Furthermore, even if the employment contract was entered into prior to the sale of the company and the contract was not dependent on the acquisition, the employment contract is not an asset of the acquired company unless the acquired company entered into it for substantial business purposes independent of the proposed acquisition. Although several officers/key employees of the acquired companies attested to an independent business purpose of the target companies in entering into the contracts, the district court examined the record objectively. The district court primarily relied on the following facts in making its determination. The acquired companies saw no need for the employment contracts until negotiations began for the sale of each company. The acquired companies could have no business purpose in entering into such agreements on the eve of dissolution and the agreements could not satisfy a business need once the companies were dissolved. The acquired companies did not obtain anything of value until the acquisition of the companies. The employees received no consideration and, thus, had no enforceable obligation until the acquisition was complete. No purpose of the acquired companies could be served by a contract which would have no effect until the target companies’ stock was acquired. No ongoing business purpose of the acquired company could be served by an agreement which could be vitiated by an event (nonconsummation of the acquisition) which had nothing to do with the ongoing conduct of the acquired companies’ businesses. 724 F. Supp. at 42. The district court had previously found that the contracts were executed at the instigation of the acquiring company, for its purposes and not for purposes of the acquired companies at the time the contracts were executed. 724 F. Supp. at 40. It is likely that most of these facts will be present in any case where this issue arises.
On remand, the district court addressed a case upon which the taxpayer relied, holding it was inapposite to the facts of Barnes because the employment contracts were not contingent on the acquisition taking place. In KFOX, Inc. v. United States, 510 F.2d 1365 (CI. Ct. 1975), during purchase negotiations, the purchaser imposed two conditions that had to be met before the purchaser would enter into a firm sales agreement. One of these conditions was that the target radio station had to enter into employment contracts with its leading air personalities. Once the requirements had been met, the sales agreement was signed contingent on FCC approval. The Claims Court determined that the employment contracts were severable from goodwill and that they had an ascertainable value. Therefore, the purchaser was entitled to amortize them.
KFOX and Barnes are factually analogous. However, the court in KFOX erroneously used a definition of goodwill describing it as "a catchall term for all of a going business’ intangible assets that are associated with its profitability." 510 F.2d at 1376. As such, the Court reasoned that goodwill was divisible into its component parts and found that the contracts had "significant and measurable value independent of their direct contribution to the value of the [target’s] goodwill . . . ." Id. at 1377. Accordingly, the Court permitted the contracts to be amortized.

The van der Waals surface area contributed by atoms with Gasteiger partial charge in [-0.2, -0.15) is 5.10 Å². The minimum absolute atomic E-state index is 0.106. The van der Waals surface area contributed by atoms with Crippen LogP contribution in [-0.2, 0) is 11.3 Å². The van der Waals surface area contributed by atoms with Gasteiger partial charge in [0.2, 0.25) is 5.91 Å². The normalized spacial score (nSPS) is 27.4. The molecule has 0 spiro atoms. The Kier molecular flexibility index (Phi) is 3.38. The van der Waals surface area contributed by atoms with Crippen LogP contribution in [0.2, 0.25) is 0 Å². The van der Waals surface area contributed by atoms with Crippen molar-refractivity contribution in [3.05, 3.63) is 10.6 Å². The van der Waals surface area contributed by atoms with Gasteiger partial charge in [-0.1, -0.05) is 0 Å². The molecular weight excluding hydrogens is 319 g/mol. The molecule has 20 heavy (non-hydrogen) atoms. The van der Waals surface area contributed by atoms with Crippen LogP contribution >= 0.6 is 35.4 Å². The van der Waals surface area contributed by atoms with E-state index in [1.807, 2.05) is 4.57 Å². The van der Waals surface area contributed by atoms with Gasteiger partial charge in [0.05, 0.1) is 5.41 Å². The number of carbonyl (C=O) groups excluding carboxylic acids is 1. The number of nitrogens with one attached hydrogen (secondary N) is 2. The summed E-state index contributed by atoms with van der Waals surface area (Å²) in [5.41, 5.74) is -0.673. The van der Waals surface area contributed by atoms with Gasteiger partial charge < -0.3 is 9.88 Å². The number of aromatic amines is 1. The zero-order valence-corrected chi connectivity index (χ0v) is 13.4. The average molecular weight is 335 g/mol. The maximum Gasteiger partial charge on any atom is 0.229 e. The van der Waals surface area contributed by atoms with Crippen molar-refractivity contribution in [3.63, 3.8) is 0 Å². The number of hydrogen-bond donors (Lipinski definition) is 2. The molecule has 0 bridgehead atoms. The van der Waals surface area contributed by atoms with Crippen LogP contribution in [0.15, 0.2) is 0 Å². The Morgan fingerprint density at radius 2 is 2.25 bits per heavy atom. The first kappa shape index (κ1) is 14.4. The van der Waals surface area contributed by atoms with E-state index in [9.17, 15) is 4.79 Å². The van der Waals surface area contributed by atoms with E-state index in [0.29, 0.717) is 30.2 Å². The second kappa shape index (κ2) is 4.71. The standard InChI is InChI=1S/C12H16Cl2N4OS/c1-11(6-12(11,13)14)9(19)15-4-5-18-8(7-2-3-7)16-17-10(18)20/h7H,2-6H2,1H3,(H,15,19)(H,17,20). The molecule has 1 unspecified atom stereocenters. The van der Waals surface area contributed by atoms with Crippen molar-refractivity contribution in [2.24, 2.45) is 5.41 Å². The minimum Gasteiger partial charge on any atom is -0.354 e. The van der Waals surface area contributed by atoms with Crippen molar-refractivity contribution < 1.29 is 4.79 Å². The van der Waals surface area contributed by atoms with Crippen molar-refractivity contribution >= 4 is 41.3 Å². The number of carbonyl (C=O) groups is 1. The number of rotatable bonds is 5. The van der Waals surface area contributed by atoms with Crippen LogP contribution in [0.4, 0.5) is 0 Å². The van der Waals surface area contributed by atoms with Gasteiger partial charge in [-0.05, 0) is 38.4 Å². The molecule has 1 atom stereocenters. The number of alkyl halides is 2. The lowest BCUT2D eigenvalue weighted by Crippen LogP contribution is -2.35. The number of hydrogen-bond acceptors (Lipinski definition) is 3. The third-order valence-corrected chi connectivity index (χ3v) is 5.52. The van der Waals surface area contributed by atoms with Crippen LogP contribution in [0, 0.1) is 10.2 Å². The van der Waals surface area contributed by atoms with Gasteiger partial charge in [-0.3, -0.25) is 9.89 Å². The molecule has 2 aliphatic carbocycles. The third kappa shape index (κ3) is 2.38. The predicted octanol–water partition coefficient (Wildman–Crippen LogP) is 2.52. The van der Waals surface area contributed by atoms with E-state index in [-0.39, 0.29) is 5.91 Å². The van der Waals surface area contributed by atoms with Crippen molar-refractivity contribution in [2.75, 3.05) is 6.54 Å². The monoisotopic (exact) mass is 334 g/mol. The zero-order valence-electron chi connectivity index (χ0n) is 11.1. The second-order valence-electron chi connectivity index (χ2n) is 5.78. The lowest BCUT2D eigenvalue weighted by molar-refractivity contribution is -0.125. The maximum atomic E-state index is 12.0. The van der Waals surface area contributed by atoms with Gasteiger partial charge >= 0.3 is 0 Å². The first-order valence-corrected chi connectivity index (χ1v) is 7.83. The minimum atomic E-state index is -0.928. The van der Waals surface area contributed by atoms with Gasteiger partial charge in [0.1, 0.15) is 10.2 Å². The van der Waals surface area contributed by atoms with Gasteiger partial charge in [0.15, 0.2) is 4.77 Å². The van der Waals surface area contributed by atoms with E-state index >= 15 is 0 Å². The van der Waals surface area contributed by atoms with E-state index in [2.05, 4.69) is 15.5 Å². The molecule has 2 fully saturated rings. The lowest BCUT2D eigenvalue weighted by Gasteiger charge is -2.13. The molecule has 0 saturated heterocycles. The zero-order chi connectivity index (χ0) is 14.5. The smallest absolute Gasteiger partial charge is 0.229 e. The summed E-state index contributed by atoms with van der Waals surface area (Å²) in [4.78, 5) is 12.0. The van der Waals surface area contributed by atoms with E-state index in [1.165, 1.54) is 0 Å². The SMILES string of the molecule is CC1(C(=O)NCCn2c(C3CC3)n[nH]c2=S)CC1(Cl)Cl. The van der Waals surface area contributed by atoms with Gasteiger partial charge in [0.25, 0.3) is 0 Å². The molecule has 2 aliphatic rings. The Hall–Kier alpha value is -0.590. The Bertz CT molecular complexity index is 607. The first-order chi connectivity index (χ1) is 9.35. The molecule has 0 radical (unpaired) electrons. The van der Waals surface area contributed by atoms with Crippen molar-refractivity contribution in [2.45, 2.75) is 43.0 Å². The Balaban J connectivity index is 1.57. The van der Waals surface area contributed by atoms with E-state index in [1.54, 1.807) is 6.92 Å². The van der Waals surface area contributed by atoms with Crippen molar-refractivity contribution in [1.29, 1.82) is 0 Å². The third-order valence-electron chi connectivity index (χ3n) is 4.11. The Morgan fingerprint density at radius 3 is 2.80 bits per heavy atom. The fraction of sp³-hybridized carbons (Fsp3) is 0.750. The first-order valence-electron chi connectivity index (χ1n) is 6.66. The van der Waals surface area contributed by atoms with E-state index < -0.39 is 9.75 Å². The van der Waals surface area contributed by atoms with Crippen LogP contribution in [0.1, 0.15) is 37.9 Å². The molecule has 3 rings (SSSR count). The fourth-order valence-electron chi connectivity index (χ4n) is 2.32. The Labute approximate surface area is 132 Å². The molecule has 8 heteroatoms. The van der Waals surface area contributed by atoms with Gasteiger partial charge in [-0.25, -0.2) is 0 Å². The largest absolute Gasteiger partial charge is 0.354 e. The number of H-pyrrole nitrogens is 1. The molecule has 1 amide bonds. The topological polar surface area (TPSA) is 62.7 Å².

In deciding this case, the Court should have used its first announced definition of goodwill i.e., "the intangible value of a going concern which is associated with the reasonable expectancy that old customers will return to the concern . . . without any contractual compulsion." Id. Had the Court used this description of goodwill, the amortization of the contracts would not have been permitted. More important, if the Court in KFOX had used the test annunciated in Barnes, the outcome would have certainly been different.
Consequently, it is apparent based on KFOX, that the main thrust of our argument should be that the employment contracts were not entered into for a substantial business purpose of the target corporation independent of the proposed sale of the target. If this prong had been argued in KFOX, the result of the litigation would presumably have been different. It is doubtful that the target company in KFOX could have demonstrated a substantial business purpose for entering into the contracts independent of the proposed sale for the same reasons that the district court addressed in Barnes. Thus, the purchaser could not have amortized the employment contracts under the Second Circuit’s test in Barnes.
In conclusion, an employment contract entered into by a target company is not an asset of the target company, unless 1) the contract was entered into prior to the acquisition of the target company; 2) the contract was not conditioned upon the sale of the target company; and 3) the contract was entered into for substantial business purposes independent of the proposed sale.